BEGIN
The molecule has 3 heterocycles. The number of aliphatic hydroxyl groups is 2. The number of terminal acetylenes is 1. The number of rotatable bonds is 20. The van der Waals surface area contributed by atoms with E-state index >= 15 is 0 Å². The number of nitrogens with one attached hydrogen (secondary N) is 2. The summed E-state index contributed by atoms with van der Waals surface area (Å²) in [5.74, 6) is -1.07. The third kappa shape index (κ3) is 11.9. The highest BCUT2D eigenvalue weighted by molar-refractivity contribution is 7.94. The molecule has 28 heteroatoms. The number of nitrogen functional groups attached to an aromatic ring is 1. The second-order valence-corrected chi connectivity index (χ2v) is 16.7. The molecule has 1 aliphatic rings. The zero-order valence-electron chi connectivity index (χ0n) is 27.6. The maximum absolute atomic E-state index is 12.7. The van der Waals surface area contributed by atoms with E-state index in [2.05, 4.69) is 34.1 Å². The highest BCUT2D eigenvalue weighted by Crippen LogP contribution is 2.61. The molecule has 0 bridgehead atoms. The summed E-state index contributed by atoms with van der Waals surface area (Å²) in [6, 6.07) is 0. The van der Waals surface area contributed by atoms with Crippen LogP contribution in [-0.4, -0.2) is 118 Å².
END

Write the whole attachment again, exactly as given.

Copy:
The molecule has 3 heterocycles. The number of aliphatic hydroxyl groups is 2. The number of terminal acetylenes is 1. The number of rotatable bonds is 20. The van der Waals surface area contributed by atoms with E-state index >= 15 is 0 Å². The number of nitrogens with one attached hydrogen (secondary N) is 2. The summed E-state index contributed by atoms with van der Waals surface area (Å²) in [5.74, 6) is -1.07. The third kappa shape index (κ3) is 11.9. The highest BCUT2D eigenvalue weighted by molar-refractivity contribution is 7.94. The molecule has 28 heteroatoms. The number of nitrogen functional groups attached to an aromatic ring is 1. The second-order valence-corrected chi connectivity index (χ2v) is 16.7. The molecule has 1 aliphatic rings. The zero-order valence-electron chi connectivity index (χ0n) is 27.6. The maximum absolute atomic E-state index is 12.7. The van der Waals surface area contributed by atoms with E-state index in [2.05, 4.69) is 34.1 Å². The highest BCUT2D eigenvalue weighted by Crippen LogP contribution is 2.61. The molecule has 0 bridgehead atoms. The summed E-state index contributed by atoms with van der Waals surface area (Å²) in [6, 6.07) is 0. The van der Waals surface area contributed by atoms with Crippen LogP contribution in [-0.4, -0.2) is 118 Å².